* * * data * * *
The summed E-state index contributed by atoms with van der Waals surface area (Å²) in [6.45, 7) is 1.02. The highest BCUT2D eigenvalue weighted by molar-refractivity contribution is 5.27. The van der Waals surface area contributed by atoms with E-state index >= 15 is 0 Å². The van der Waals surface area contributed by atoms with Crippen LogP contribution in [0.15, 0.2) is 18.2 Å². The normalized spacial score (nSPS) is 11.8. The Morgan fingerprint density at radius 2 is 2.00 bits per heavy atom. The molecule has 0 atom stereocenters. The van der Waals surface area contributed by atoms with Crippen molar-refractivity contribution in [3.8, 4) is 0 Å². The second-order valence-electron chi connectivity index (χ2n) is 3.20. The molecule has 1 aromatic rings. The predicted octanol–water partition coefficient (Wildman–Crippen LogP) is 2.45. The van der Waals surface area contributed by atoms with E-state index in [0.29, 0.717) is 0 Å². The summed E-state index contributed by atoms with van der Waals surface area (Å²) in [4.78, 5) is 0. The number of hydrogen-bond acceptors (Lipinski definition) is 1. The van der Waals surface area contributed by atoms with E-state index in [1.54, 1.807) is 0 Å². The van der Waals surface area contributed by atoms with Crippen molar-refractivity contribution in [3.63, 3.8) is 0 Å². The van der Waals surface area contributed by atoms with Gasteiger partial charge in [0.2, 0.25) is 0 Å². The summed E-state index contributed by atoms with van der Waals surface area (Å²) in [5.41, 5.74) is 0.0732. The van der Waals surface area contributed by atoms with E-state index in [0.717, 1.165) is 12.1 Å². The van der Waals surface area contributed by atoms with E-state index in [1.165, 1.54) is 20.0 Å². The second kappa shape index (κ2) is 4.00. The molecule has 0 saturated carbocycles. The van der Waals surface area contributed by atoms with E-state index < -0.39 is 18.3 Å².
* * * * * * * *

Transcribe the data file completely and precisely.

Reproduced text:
The summed E-state index contributed by atoms with van der Waals surface area (Å²) in [6.45, 7) is 1.02. The highest BCUT2D eigenvalue weighted by molar-refractivity contribution is 5.27. The van der Waals surface area contributed by atoms with E-state index >= 15 is 0 Å². The van der Waals surface area contributed by atoms with Crippen LogP contribution in [0.15, 0.2) is 18.2 Å². The normalized spacial score (nSPS) is 11.8. The Morgan fingerprint density at radius 2 is 2.00 bits per heavy atom. The molecule has 0 atom stereocenters. The van der Waals surface area contributed by atoms with Crippen molar-refractivity contribution in [3.8, 4) is 0 Å². The second-order valence-electron chi connectivity index (χ2n) is 3.20. The molecule has 1 aromatic rings. The predicted octanol–water partition coefficient (Wildman–Crippen LogP) is 2.45. The van der Waals surface area contributed by atoms with E-state index in [0.29, 0.717) is 0 Å². The summed E-state index contributed by atoms with van der Waals surface area (Å²) in [4.78, 5) is 0. The number of hydrogen-bond acceptors (Lipinski definition) is 1. The van der Waals surface area contributed by atoms with E-state index in [1.54, 1.807) is 0 Å². The van der Waals surface area contributed by atoms with Crippen molar-refractivity contribution in [3.63, 3.8) is 0 Å². The van der Waals surface area contributed by atoms with Gasteiger partial charge in [0.2, 0.25) is 0 Å². The summed E-state index contributed by atoms with van der Waals surface area (Å²) in [5.41, 5.74) is 0.0732. The van der Waals surface area contributed by atoms with E-state index in [0.717, 1.165) is 12.1 Å². The van der Waals surface area contributed by atoms with E-state index in [1.165, 1.54) is 20.0 Å². The second kappa shape index (κ2) is 4.00. The molecule has 0 saturated carbocycles. The van der Waals surface area contributed by atoms with E-state index < -0.39 is 18.3 Å².